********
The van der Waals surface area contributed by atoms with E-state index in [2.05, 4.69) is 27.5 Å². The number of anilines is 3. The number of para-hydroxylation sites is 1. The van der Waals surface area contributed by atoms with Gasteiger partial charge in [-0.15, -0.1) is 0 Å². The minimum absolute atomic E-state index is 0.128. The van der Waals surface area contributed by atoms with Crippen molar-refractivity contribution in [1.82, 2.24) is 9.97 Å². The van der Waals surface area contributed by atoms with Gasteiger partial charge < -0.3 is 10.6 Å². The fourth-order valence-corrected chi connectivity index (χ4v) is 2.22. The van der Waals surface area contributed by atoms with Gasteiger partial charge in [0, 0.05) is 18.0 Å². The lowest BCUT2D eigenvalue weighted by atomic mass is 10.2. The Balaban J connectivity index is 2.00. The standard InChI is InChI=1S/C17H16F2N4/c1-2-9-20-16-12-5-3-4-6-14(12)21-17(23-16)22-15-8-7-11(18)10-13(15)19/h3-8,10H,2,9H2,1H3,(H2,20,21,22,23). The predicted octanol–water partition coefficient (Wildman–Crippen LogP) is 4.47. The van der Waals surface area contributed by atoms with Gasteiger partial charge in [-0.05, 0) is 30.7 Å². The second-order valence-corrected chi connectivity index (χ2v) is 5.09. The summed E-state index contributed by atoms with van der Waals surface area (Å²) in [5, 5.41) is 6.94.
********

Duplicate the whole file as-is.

The van der Waals surface area contributed by atoms with E-state index in [2.05, 4.69) is 27.5 Å². The number of anilines is 3. The number of para-hydroxylation sites is 1. The van der Waals surface area contributed by atoms with Gasteiger partial charge in [-0.15, -0.1) is 0 Å². The minimum absolute atomic E-state index is 0.128. The van der Waals surface area contributed by atoms with Crippen molar-refractivity contribution in [1.82, 2.24) is 9.97 Å². The van der Waals surface area contributed by atoms with Gasteiger partial charge < -0.3 is 10.6 Å². The fourth-order valence-corrected chi connectivity index (χ4v) is 2.22. The van der Waals surface area contributed by atoms with Gasteiger partial charge in [0, 0.05) is 18.0 Å². The lowest BCUT2D eigenvalue weighted by atomic mass is 10.2. The Balaban J connectivity index is 2.00. The standard InChI is InChI=1S/C17H16F2N4/c1-2-9-20-16-12-5-3-4-6-14(12)21-17(23-16)22-15-8-7-11(18)10-13(15)19/h3-8,10H,2,9H2,1H3,(H2,20,21,22,23). The predicted octanol–water partition coefficient (Wildman–Crippen LogP) is 4.47. The van der Waals surface area contributed by atoms with Gasteiger partial charge in [-0.05, 0) is 30.7 Å². The second-order valence-corrected chi connectivity index (χ2v) is 5.09. The summed E-state index contributed by atoms with van der Waals surface area (Å²) in [5, 5.41) is 6.94.